The interface dumps you into a “Today” page by default, where you can have your appointments or other various things show up. There are a lot of apps included, like pocket versions of IE, Word, Excel, a book reader, and Windows Media Player. I immediately got the Bubb Rub video and dumped it to the device. It was pretty easy to do: there is a link on my desktop of my Windows PC that now goes to the Pocket PC. So I just dragged the file to that directory, and a couple of seconds later, it was on the handheld. The Windows Media Player lets you do a landscape full-screen mode, and the 3.5″ screen showed the video with as much color and clarity as a TV set, if not better. This thing will be excellent for watching movies on a plane.

There is a single Secure Digital slot on top of the unit for memory cards and expansion. I almost wished I would have paid $100 more for the X5, which includes SD and CompactFlash, because there are far more peripherals with CF. I hope that the new generation of SD-only handhelds will push manufacturers to make more devices for SD. I went out on Saturday and picked up a 256mb card, which should last me for a while. I also eyed some of the shrinkwrapped software; there are a couple of dictionaries and games out there, in the $20-$40 range, shipping on SD cards. Maybe when I grow bored of the freeware on the net, I’ll consider that.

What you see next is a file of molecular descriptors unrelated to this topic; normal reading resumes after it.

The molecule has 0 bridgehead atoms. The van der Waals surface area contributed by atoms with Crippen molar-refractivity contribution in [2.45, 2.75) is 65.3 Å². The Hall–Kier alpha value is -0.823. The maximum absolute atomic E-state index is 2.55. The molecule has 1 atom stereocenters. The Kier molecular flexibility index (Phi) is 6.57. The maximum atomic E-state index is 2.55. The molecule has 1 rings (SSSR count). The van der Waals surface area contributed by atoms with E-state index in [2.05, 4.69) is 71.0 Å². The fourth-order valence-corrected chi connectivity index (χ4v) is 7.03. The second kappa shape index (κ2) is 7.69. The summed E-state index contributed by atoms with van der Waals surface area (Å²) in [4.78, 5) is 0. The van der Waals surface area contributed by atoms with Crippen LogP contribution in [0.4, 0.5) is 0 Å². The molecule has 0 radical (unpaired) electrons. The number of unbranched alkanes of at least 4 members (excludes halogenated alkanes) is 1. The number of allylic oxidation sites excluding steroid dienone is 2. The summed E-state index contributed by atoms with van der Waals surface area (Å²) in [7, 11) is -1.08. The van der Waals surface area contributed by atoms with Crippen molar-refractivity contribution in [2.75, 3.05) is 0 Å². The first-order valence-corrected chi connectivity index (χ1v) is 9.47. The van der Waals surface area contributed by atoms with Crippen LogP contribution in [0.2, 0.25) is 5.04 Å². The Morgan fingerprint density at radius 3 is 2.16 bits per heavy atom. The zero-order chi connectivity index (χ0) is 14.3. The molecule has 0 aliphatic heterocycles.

I now need to install a bunch of junk. I didn’t bring the cradle home this weekend, so I filled the SD card with stuff from the web. Most freeware consists of an installer that runs on a desktop machine and shoots the installation through the ActiveSync conduit and onto the handheld, so I can’t do that without the cradle and it’s assorted services. I did manage to get AvantGo set up before I left work on Friday. This runs a program on your Windows machine to grab various web news articles and then smash them down into a handheld-friendly size and push them onto your PocketPC. So I’ll be able to catch the news and a few articles from Wired on the train.

Not much else going on. I finished reading Idoru by William Gibson, and had mixed feelings about it. There was a lot of cool imagery, neat technology ideas, that made part of it really appealing to me, in a Snow Crash sort of way. But it also really felt like he phoned this one in, and it’s one of those “two people with plots colliding” thrillers where halfway through the book you know how it will all end. It was not horrible, but it wasn’t Gibson’s best. I started reading something else that I am not really into, and I have a huge Amazon order that got delayed that is finally shipping, so I’m finding it hard to commit to anything in order to keep my plate clean.

P.S. a random aside – if you read this and you have an AIM username that I don’t know about, mail it to me. I always keep mine open, but I feel stupid looking for those of friends or whatever. And if, for whatever reason, you don’t feel comfortable emailing me or commenting about anything (tinfoil hat, etc.) you can use this to write me. It tracks your IP and hostname, but maybe for some reason this would be better than putting my name in a mail program and hitting send, who knows. I mostly use it so I don’t have to put my real email address on all of my web pages, although I still get more spam than ever.

over and out.